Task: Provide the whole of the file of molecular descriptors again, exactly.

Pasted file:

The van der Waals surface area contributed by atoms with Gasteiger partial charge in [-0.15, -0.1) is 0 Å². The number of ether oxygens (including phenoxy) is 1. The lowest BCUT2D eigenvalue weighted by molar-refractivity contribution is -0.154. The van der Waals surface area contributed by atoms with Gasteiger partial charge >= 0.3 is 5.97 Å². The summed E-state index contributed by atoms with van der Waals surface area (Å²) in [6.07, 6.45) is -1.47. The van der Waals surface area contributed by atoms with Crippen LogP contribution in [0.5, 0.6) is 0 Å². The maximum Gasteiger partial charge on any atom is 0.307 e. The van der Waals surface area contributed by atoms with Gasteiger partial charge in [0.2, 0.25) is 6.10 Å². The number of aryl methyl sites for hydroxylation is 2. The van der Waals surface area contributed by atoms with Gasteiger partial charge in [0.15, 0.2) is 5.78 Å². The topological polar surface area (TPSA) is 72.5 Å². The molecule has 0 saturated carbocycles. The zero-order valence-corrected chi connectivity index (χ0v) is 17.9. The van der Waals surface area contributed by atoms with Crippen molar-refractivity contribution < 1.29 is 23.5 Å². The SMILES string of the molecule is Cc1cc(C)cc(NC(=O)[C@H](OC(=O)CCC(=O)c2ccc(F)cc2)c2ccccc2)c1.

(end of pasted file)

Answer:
The van der Waals surface area contributed by atoms with Gasteiger partial charge in [-0.15, -0.1) is 0 Å². The number of ether oxygens (including phenoxy) is 1. The lowest BCUT2D eigenvalue weighted by molar-refractivity contribution is -0.154. The van der Waals surface area contributed by atoms with Gasteiger partial charge >= 0.3 is 5.97 Å². The summed E-state index contributed by atoms with van der Waals surface area (Å²) in [6.07, 6.45) is -1.47. The van der Waals surface area contributed by atoms with Crippen LogP contribution in [0.5, 0.6) is 0 Å². The maximum Gasteiger partial charge on any atom is 0.307 e. The van der Waals surface area contributed by atoms with Gasteiger partial charge in [0.2, 0.25) is 6.10 Å². The number of aryl methyl sites for hydroxylation is 2. The van der Waals surface area contributed by atoms with Gasteiger partial charge in [0.15, 0.2) is 5.78 Å². The topological polar surface area (TPSA) is 72.5 Å². The molecule has 0 saturated carbocycles. The zero-order valence-corrected chi connectivity index (χ0v) is 17.9. The van der Waals surface area contributed by atoms with Crippen molar-refractivity contribution < 1.29 is 23.5 Å². The SMILES string of the molecule is Cc1cc(C)cc(NC(=O)[C@H](OC(=O)CCC(=O)c2ccc(F)cc2)c2ccccc2)c1.